Criminal Acts of Terrorism in Southeast Asia
  1. Convention for the Suppression of Unlawful Acts Against the Safety of Civil Aviation, concluded at Montreal on 23 September 1971;
  2. Convention on the Prevention and Punishment of Crimes Against Internationally Protected Persons, Including Diplomatic Agents, adopted in New York on 14 December 1973;
  3. International Convention Against the Taking of Hostages, adopted in New York on 17 December 1979;
  4. Convention on the Physical Protection of Nuclear Material, adopted in Vienna on 26 October 1979;
    f. Protocol for the Suppression of Unlawful Acts of Violence at Airports Serving International Civil Aviation, supplementary to the Convention for the Suppression of Unlawful Acts Against the Safety of Civil Aviation, done at Montreal on 24 February 1988;
  5. Convention for the Suppression of Unlawful Acts Against the Safety of Maritime Navigation, done at Rome on 10 March 1988;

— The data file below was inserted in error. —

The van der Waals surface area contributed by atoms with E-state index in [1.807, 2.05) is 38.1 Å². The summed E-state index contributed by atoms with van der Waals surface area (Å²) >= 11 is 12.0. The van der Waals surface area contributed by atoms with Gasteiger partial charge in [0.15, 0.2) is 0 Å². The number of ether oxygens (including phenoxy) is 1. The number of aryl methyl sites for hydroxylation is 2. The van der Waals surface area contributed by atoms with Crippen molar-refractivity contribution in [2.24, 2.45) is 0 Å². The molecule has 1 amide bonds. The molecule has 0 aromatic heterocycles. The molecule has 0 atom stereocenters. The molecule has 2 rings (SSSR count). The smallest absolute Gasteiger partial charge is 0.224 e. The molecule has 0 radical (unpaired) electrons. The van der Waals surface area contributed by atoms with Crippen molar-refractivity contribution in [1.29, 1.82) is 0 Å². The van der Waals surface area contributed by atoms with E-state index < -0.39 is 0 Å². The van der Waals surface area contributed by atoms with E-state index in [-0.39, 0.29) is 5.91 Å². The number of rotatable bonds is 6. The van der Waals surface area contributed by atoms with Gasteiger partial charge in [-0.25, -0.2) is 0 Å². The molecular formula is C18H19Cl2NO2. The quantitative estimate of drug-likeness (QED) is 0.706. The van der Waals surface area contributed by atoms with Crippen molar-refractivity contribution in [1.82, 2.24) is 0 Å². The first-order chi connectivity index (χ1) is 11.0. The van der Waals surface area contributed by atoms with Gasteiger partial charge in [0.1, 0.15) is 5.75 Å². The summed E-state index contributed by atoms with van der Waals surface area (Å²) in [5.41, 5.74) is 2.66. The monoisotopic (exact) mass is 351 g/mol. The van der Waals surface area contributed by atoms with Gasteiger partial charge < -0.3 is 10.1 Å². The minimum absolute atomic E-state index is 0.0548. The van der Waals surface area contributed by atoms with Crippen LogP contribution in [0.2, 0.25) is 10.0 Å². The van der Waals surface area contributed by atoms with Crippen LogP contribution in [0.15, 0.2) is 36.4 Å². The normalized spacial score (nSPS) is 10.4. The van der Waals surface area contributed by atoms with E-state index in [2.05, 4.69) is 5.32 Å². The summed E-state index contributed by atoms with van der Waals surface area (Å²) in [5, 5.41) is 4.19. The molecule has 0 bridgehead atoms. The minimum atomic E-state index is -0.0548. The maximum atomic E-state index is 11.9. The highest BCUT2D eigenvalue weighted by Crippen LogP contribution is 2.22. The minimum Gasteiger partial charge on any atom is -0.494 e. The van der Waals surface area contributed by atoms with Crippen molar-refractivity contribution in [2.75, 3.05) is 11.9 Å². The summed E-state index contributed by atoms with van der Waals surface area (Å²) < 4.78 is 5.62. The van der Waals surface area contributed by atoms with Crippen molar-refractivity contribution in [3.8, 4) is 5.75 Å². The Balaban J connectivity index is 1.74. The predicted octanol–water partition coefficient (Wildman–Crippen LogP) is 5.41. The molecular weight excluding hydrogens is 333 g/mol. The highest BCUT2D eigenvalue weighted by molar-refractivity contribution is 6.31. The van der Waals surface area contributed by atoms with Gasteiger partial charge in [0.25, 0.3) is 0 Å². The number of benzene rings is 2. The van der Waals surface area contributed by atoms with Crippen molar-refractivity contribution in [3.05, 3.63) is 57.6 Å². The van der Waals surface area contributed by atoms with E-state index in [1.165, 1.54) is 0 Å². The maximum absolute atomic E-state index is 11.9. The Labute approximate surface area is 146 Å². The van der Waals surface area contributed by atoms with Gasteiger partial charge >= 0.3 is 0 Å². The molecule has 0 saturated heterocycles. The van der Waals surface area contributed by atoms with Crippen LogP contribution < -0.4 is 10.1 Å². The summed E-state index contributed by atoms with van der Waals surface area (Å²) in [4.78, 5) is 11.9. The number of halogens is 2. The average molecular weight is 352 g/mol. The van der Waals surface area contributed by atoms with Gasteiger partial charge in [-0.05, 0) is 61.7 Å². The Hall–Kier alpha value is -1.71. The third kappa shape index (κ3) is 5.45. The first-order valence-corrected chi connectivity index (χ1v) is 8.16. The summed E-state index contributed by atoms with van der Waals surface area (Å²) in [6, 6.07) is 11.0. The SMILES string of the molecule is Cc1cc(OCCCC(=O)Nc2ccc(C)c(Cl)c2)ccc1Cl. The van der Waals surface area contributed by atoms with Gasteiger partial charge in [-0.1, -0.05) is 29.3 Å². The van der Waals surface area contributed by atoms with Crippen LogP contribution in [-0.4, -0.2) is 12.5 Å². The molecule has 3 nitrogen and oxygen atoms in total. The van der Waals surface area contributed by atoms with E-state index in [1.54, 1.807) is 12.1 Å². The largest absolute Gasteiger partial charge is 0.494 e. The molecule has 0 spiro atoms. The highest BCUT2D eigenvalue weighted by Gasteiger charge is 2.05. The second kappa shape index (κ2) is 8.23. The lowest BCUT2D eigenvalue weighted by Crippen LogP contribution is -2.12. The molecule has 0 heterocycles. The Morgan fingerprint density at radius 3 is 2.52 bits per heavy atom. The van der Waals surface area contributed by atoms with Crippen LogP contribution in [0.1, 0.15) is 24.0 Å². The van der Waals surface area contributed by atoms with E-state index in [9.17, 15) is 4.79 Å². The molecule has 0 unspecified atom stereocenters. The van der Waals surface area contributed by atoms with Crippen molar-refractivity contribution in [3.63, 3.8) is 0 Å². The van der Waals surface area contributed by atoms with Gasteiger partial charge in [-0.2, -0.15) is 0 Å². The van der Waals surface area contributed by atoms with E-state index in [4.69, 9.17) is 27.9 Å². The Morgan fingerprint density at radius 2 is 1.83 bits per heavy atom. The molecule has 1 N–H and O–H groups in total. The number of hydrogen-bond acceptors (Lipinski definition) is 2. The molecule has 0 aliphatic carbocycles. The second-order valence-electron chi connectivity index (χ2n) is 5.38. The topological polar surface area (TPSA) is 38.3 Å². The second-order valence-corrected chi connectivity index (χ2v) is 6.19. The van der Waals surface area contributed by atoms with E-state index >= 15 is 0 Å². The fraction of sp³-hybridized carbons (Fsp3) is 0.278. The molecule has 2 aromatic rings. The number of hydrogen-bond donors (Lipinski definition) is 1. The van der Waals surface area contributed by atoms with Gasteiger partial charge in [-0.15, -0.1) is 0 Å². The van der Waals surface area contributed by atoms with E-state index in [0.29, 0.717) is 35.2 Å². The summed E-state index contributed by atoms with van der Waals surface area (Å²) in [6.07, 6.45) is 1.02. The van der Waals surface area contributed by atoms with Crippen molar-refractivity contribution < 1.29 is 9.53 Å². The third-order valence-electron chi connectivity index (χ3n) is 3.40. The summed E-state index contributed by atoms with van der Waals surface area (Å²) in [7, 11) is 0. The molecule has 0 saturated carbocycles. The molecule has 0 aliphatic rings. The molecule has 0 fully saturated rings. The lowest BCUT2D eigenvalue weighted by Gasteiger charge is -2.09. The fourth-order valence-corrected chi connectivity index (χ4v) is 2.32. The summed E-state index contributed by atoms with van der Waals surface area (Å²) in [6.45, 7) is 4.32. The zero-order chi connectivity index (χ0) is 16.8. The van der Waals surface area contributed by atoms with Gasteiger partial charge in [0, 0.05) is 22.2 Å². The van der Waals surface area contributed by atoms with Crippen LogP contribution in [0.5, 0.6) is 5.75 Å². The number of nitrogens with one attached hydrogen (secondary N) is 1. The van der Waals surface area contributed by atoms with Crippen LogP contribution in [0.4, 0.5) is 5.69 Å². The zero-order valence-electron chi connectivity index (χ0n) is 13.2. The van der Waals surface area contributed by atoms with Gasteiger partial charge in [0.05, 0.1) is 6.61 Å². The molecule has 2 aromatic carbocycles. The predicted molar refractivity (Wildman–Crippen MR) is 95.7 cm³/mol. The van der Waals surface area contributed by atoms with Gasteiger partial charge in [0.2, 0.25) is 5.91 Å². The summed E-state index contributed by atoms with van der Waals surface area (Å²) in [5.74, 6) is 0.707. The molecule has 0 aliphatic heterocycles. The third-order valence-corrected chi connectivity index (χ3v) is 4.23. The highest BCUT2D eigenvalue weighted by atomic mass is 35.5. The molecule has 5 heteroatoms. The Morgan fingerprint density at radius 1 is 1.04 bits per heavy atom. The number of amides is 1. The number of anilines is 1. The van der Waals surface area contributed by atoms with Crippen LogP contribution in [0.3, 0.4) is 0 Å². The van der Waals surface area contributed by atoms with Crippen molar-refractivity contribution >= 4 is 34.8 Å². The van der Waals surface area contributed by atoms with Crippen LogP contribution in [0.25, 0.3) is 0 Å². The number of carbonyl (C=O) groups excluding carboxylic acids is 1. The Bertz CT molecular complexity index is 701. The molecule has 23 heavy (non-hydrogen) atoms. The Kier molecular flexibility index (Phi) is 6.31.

6. Protocol for the Suppression of Unlawful Acts Against the Safety of Fixed Platforms Located on the Continental Shelf, done at Rome on 10 March 1988;
  7. International Convention for the Suppression of Terrorist Bombings, adopted in New York on 15 December 1997;
  8. International Convention for the Suppression of the Financing of Terrorism, adopted in New York on 9 December 1999;
  9. International Convention for the Suppression of Acts of Nuclear Terrorism, adopted in New York on 13 April 2005;
  10. Amendment to the Convention on the Physical Protection of Nuclear Material, done at Vienna on 8 July 2005;
  11. Protocol of 2005 to the Convention for the Suppression of Unlawful Acts Against the Safety of Maritime Navigation, done at London on 14 October 2005; and
  12. Protocol of 2005 to the Protocol for the Suppression of Unlawful Acts against the Safety of Fixed Platforms Located on the Continental Shelf, done at London on 14 October 2005. 

Source:  “Article II”, ASEAN Convention on Counter Terrorism, 2007.